Saturday, December 19, 2009

Halifax - Part 2

Halifax Night Lights

Halifax was lit up for the holidays, as well as the usual city lights, but pictures taken in a moving car in snow and rain show it off even better. Last time I was in Halifax there was a fierce snowstorm that shut down the enter east coast, causing a two-day delay in my arrival. School (Nova Scotia College of Art and Design, i.e., NSCAD) was cancelled but some students came in anyway to hear my talk. There was no traffic on the road, snow was knee deep, and I thought the town was a small fishing village. This time I realized it is quite large--especially if you consider Dartmouth and Halifax as one city. I liked everything about it and hope to get there in warmer weather when we can walk along the water and not freeze.

Lesley Armstrong in her studio, Armstrong Textiles

I met Lesley Armstrong on that first visit to Halifax and knew I wanted to see her studio. Lesley produces wonderful contemporary textiles that are woven and then felted and manipulated to become textured and lively. She weaves these fabrics on old looms that she has saved from disuse, bringing some of them from England to Canada. I loved the contrast of the up-to-the-minute cloth with the machinery, which is really industrial revolution (ancient compared to modern equipment). You can see that Lesley is as lively as her cloth--always laughing, smiling and exhibiting genuine enthusiasm. Besides running Armstrong Textiles, she is on the faculty of NSCAD.

Robin Mueller (l) and Frances Dorsey (r)
Textile Faculty at Nova Scotia College of Art & Design

Images of NSCAD Textiles Studios
Morag weaving on tapestry loom, top left
Michelle Alarie at TC-1 Loom, center left
Maddy Andrews wearing her jacquard cloth, bottom right

Robin Mueller and Frances Dorsey are the two full-time faculty in textiles at NSCAD. Although it was the end of the term, and everyone was very busy, they kindly asked me to do a lecture for their students. Before my talk I got to visit the studios, which are in a charming old building, one you could easily get lost in. Michelle Alarie, the technical assistant, was my guide and kept me out of trouble. They have a wonderful TC-1 loom with 12 modules. I wove on it the last time I was there. This time I only looked with envy at the width and the extra modules that i would like to have on my loom. There is a strong possibility that I will return to NSCAD in the summer of 2011 to teach, and perhaps there will be a chance for me to try their loom again too. NSCAD has been a strong program for many years--Sandra Brownlee is one of their graduates. One of the reasons it continues to thrive is because the faculty are working artists, as well as teachers. If you click here you can read an interesting review of Fran's recent exhibition, Saigon. There is also a catalog that can be ordered from the exhibition. Though I don't know Fran well, every time I see her I have the feeling that we are old friends. I guess we must have been sisters in a past life.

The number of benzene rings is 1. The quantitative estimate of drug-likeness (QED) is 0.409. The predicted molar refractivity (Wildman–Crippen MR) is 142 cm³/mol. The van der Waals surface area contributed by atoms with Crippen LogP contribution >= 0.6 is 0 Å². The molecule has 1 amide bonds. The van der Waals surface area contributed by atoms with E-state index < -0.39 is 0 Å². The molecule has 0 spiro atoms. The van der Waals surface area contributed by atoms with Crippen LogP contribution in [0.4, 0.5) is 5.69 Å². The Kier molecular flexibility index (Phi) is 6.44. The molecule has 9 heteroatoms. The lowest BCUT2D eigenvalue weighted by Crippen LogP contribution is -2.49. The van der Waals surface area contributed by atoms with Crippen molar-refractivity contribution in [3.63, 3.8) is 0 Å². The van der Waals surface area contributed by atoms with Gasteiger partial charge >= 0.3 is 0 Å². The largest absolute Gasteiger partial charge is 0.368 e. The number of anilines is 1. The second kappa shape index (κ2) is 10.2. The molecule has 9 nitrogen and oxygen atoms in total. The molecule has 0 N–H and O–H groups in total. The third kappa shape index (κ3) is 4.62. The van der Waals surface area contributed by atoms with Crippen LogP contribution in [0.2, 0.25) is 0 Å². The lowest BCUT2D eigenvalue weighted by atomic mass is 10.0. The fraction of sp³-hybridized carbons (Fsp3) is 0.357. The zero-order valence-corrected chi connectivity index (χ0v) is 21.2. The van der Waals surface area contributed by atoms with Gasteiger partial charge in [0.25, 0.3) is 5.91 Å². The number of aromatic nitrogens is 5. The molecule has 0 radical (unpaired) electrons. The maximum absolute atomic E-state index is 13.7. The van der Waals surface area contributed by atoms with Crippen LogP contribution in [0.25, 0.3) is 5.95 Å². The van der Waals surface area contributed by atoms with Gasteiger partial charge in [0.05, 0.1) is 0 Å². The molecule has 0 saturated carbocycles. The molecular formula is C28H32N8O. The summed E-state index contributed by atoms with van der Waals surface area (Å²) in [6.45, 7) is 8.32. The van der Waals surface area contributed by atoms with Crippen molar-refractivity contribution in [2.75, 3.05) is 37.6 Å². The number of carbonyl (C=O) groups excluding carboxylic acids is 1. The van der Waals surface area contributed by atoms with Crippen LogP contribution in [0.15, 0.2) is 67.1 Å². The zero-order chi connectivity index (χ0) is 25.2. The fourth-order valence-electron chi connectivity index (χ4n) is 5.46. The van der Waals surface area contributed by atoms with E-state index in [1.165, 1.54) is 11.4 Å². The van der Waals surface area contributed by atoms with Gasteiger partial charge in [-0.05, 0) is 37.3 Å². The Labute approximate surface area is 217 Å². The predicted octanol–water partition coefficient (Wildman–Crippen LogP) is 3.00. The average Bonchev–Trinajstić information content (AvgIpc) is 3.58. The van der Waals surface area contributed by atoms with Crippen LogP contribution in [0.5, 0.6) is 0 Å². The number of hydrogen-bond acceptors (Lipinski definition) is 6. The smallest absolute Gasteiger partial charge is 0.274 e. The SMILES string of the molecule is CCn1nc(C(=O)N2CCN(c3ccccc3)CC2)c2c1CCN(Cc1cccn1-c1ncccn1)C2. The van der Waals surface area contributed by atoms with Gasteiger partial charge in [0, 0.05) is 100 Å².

Wendy Landry in her studio showing her velvet loom

Another woman who teaches at NSCAD is Wendy Landry. We visited Wendy's studio on Saturday. I knew she was a velvet weaver and had modified a loom, but I wasn't familiar with her work. Once I saw it, I thought that not only should I know her work, but so should more people. She has her loom set up with two different warps for the velvet pile so she can do interchanging colors in pile. She is also a historian and scholar, and her interests show up in the weaving. The bottom left image above shows a weaving she did where she combines pile loops and an area of weft tapestry, like the Coptic weavers used to do.

Sandra Brownlee weaving and images of her studio

Of course, we also saw Sandra Brownlee's studio. Sandra's work is featured in the new book, Art Textiles of the World: Canada. So if you can't get to Halifax to see her current exhibition, you can see her work in that book.

Speaking of books, if you are looking for a gift for someone who loves to read, I strongly recommend A Pigeon and a Boy by Meir Shalev. It is one of the most beautiful books I have read in a long time. Bittersweet. It made me want to visit Israel. It got me to write to my wonderful cousin Ahinoam, who I had not contacted in a long time. It's a great read.

I finished my plain weave linen for the curtains. Will take a picture soon to show you the moire effect. I didn't get to light Chanukah candles this year (Happy Chanukah if this is your celebration!) so this tree below will have to do.

Festive Halifax Tree

1 comment:

  1. Loved these two posts! When I first decided to major in textile design, I wasn't quite sure it would be for me, but knew I was good at sewing and knitting and somehow wanted to work with fabric. I think I assumed I'd be a knitter. Sandra was my first weave design teacher and I knew after her class I would be a weaver. I remember loving that on the first day of class she gave us a 3 page handout of book recommendations. I still have it! She also gave us a bookbinding workshop, which I loved. She was so inspiring, so good to see photos of her!